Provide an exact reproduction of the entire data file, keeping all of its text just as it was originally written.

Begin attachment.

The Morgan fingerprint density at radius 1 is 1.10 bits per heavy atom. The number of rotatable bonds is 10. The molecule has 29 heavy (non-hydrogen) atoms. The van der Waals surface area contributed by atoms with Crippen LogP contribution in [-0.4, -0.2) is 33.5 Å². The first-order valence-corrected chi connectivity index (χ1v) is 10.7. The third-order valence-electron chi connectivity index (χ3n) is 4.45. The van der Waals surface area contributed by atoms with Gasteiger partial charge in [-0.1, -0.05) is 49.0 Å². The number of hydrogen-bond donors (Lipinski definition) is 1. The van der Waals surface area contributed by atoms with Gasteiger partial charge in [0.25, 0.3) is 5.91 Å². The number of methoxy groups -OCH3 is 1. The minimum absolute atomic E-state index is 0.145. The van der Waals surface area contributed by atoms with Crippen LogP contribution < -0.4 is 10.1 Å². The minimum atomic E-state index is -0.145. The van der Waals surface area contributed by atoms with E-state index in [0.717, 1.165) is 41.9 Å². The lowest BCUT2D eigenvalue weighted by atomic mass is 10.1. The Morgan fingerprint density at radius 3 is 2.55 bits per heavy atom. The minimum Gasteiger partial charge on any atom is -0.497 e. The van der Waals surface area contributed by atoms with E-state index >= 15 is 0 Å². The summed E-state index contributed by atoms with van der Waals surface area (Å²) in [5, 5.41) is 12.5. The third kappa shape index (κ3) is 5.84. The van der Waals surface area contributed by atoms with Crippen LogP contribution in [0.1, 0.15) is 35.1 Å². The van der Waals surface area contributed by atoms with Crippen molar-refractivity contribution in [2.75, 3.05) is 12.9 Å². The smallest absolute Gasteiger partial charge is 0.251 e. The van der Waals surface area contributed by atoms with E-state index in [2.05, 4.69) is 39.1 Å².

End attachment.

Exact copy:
The Morgan fingerprint density at radius 1 is 1.10 bits per heavy atom. The number of rotatable bonds is 10. The molecule has 29 heavy (non-hydrogen) atoms. The van der Waals surface area contributed by atoms with Crippen LogP contribution in [-0.4, -0.2) is 33.5 Å². The first-order valence-corrected chi connectivity index (χ1v) is 10.7. The third-order valence-electron chi connectivity index (χ3n) is 4.45. The van der Waals surface area contributed by atoms with Gasteiger partial charge in [-0.1, -0.05) is 49.0 Å². The number of hydrogen-bond donors (Lipinski definition) is 1. The van der Waals surface area contributed by atoms with Gasteiger partial charge in [0.25, 0.3) is 5.91 Å². The number of methoxy groups -OCH3 is 1. The minimum absolute atomic E-state index is 0.145. The van der Waals surface area contributed by atoms with Crippen LogP contribution < -0.4 is 10.1 Å². The minimum atomic E-state index is -0.145. The van der Waals surface area contributed by atoms with E-state index in [0.717, 1.165) is 41.9 Å². The lowest BCUT2D eigenvalue weighted by atomic mass is 10.1. The Morgan fingerprint density at radius 3 is 2.55 bits per heavy atom. The minimum Gasteiger partial charge on any atom is -0.497 e. The van der Waals surface area contributed by atoms with E-state index >= 15 is 0 Å². The summed E-state index contributed by atoms with van der Waals surface area (Å²) in [5, 5.41) is 12.5. The third kappa shape index (κ3) is 5.84. The van der Waals surface area contributed by atoms with Crippen LogP contribution in [0.1, 0.15) is 35.1 Å². The van der Waals surface area contributed by atoms with Crippen molar-refractivity contribution in [2.75, 3.05) is 12.9 Å². The smallest absolute Gasteiger partial charge is 0.251 e. The van der Waals surface area contributed by atoms with E-state index in [2.05, 4.69) is 39.1 Å².